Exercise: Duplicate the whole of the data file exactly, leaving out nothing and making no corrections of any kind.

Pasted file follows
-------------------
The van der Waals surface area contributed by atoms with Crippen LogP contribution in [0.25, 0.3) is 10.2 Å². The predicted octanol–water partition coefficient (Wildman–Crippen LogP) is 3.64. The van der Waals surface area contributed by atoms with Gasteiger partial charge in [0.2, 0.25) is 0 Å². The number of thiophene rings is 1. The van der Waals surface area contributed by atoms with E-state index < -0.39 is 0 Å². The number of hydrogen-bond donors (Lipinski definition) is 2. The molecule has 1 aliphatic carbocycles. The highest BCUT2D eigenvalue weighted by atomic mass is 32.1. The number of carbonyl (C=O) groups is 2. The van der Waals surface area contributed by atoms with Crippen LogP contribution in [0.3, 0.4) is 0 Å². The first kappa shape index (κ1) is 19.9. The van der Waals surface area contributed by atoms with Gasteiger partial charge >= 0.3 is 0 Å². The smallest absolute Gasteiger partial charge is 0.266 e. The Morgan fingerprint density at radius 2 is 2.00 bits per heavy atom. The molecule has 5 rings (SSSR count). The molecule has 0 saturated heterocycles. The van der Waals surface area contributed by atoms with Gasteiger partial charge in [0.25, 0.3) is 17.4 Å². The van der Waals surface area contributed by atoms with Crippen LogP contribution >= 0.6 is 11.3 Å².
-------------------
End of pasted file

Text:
The van der Waals surface area contributed by atoms with Crippen LogP contribution in [0.25, 0.3) is 10.2 Å². The predicted octanol–water partition coefficient (Wildman–Crippen LogP) is 3.64. The van der Waals surface area contributed by atoms with Gasteiger partial charge in [0.2, 0.25) is 0 Å². The number of thiophene rings is 1. The van der Waals surface area contributed by atoms with E-state index < -0.39 is 0 Å². The number of hydrogen-bond donors (Lipinski definition) is 2. The molecule has 1 aliphatic carbocycles. The highest BCUT2D eigenvalue weighted by atomic mass is 32.1. The number of carbonyl (C=O) groups is 2. The van der Waals surface area contributed by atoms with Crippen LogP contribution in [0.3, 0.4) is 0 Å². The first kappa shape index (κ1) is 19.9. The van der Waals surface area contributed by atoms with Gasteiger partial charge >= 0.3 is 0 Å². The smallest absolute Gasteiger partial charge is 0.266 e. The Morgan fingerprint density at radius 2 is 2.00 bits per heavy atom. The molecule has 5 rings (SSSR count). The molecule has 0 saturated heterocycles. The van der Waals surface area contributed by atoms with Gasteiger partial charge in [0.25, 0.3) is 17.4 Å². The van der Waals surface area contributed by atoms with Crippen LogP contribution >= 0.6 is 11.3 Å².